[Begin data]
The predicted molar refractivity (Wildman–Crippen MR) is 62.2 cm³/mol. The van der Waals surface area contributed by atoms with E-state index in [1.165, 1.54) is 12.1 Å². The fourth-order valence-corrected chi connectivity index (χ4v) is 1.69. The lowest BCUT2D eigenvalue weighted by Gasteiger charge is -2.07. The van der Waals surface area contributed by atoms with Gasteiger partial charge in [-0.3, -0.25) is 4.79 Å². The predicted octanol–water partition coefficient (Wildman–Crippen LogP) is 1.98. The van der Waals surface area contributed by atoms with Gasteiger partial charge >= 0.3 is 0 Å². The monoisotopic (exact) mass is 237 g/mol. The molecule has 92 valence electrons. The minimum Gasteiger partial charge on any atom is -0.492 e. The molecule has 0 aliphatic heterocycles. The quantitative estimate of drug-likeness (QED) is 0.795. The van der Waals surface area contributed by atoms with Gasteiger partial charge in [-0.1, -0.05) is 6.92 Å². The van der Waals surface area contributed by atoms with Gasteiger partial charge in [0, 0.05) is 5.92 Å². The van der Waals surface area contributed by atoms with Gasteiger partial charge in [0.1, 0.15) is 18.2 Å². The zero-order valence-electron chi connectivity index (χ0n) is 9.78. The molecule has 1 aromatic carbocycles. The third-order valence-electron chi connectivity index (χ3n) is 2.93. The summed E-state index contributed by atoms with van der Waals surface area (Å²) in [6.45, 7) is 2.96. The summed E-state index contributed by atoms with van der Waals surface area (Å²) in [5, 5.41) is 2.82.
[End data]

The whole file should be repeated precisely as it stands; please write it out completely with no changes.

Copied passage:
The predicted molar refractivity (Wildman–Crippen MR) is 62.2 cm³/mol. The van der Waals surface area contributed by atoms with E-state index in [1.165, 1.54) is 12.1 Å². The fourth-order valence-corrected chi connectivity index (χ4v) is 1.69. The lowest BCUT2D eigenvalue weighted by Gasteiger charge is -2.07. The van der Waals surface area contributed by atoms with Gasteiger partial charge in [-0.3, -0.25) is 4.79 Å². The predicted octanol–water partition coefficient (Wildman–Crippen LogP) is 1.98. The van der Waals surface area contributed by atoms with Gasteiger partial charge >= 0.3 is 0 Å². The monoisotopic (exact) mass is 237 g/mol. The molecule has 92 valence electrons. The minimum Gasteiger partial charge on any atom is -0.492 e. The molecule has 0 aliphatic heterocycles. The quantitative estimate of drug-likeness (QED) is 0.795. The van der Waals surface area contributed by atoms with Gasteiger partial charge in [-0.1, -0.05) is 6.92 Å². The van der Waals surface area contributed by atoms with Gasteiger partial charge in [0, 0.05) is 5.92 Å². The van der Waals surface area contributed by atoms with Gasteiger partial charge in [0.1, 0.15) is 18.2 Å². The zero-order valence-electron chi connectivity index (χ0n) is 9.78. The molecule has 1 aromatic carbocycles. The third-order valence-electron chi connectivity index (χ3n) is 2.93. The summed E-state index contributed by atoms with van der Waals surface area (Å²) in [6.45, 7) is 2.96. The summed E-state index contributed by atoms with van der Waals surface area (Å²) in [5, 5.41) is 2.82.